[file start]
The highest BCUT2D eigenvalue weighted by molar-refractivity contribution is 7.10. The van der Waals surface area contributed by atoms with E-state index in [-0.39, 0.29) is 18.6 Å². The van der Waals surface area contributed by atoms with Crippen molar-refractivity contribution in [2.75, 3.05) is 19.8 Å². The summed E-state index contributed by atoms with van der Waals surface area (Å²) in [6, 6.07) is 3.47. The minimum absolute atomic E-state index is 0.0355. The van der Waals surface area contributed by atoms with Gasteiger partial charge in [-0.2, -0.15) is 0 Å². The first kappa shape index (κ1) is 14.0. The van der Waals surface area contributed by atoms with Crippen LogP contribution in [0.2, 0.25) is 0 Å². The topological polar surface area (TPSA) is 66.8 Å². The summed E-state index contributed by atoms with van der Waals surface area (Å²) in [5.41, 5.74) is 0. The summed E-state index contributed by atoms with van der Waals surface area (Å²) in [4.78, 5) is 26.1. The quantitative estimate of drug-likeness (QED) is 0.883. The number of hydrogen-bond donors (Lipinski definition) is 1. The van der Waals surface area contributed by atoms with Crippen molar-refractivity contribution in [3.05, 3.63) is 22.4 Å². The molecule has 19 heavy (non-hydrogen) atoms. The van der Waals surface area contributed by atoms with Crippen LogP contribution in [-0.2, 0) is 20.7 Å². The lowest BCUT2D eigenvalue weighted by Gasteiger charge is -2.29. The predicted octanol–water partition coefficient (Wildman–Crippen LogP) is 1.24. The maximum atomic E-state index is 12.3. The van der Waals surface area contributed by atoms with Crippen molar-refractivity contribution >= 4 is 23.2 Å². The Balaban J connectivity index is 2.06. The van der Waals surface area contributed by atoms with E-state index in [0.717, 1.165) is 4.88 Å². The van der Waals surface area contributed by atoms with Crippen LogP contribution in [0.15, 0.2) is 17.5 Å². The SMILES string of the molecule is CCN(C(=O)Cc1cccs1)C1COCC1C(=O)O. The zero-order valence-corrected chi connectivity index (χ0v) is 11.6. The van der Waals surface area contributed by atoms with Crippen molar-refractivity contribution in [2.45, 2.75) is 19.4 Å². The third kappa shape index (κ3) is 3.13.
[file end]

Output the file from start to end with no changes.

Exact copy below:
The highest BCUT2D eigenvalue weighted by molar-refractivity contribution is 7.10. The van der Waals surface area contributed by atoms with E-state index in [-0.39, 0.29) is 18.6 Å². The van der Waals surface area contributed by atoms with Crippen molar-refractivity contribution in [2.75, 3.05) is 19.8 Å². The summed E-state index contributed by atoms with van der Waals surface area (Å²) in [6, 6.07) is 3.47. The minimum absolute atomic E-state index is 0.0355. The van der Waals surface area contributed by atoms with Gasteiger partial charge in [-0.2, -0.15) is 0 Å². The first kappa shape index (κ1) is 14.0. The van der Waals surface area contributed by atoms with Crippen LogP contribution in [0.2, 0.25) is 0 Å². The topological polar surface area (TPSA) is 66.8 Å². The summed E-state index contributed by atoms with van der Waals surface area (Å²) in [5.41, 5.74) is 0. The summed E-state index contributed by atoms with van der Waals surface area (Å²) in [4.78, 5) is 26.1. The quantitative estimate of drug-likeness (QED) is 0.883. The number of hydrogen-bond donors (Lipinski definition) is 1. The van der Waals surface area contributed by atoms with Crippen molar-refractivity contribution in [3.05, 3.63) is 22.4 Å². The molecule has 19 heavy (non-hydrogen) atoms. The van der Waals surface area contributed by atoms with Crippen LogP contribution in [-0.2, 0) is 20.7 Å². The lowest BCUT2D eigenvalue weighted by Gasteiger charge is -2.29. The predicted octanol–water partition coefficient (Wildman–Crippen LogP) is 1.24. The maximum atomic E-state index is 12.3. The van der Waals surface area contributed by atoms with Crippen molar-refractivity contribution >= 4 is 23.2 Å². The Balaban J connectivity index is 2.06. The van der Waals surface area contributed by atoms with E-state index in [0.717, 1.165) is 4.88 Å². The van der Waals surface area contributed by atoms with Crippen LogP contribution in [0.15, 0.2) is 17.5 Å². The SMILES string of the molecule is CCN(C(=O)Cc1cccs1)C1COCC1C(=O)O. The zero-order valence-corrected chi connectivity index (χ0v) is 11.6. The van der Waals surface area contributed by atoms with Crippen molar-refractivity contribution in [2.45, 2.75) is 19.4 Å². The third kappa shape index (κ3) is 3.13.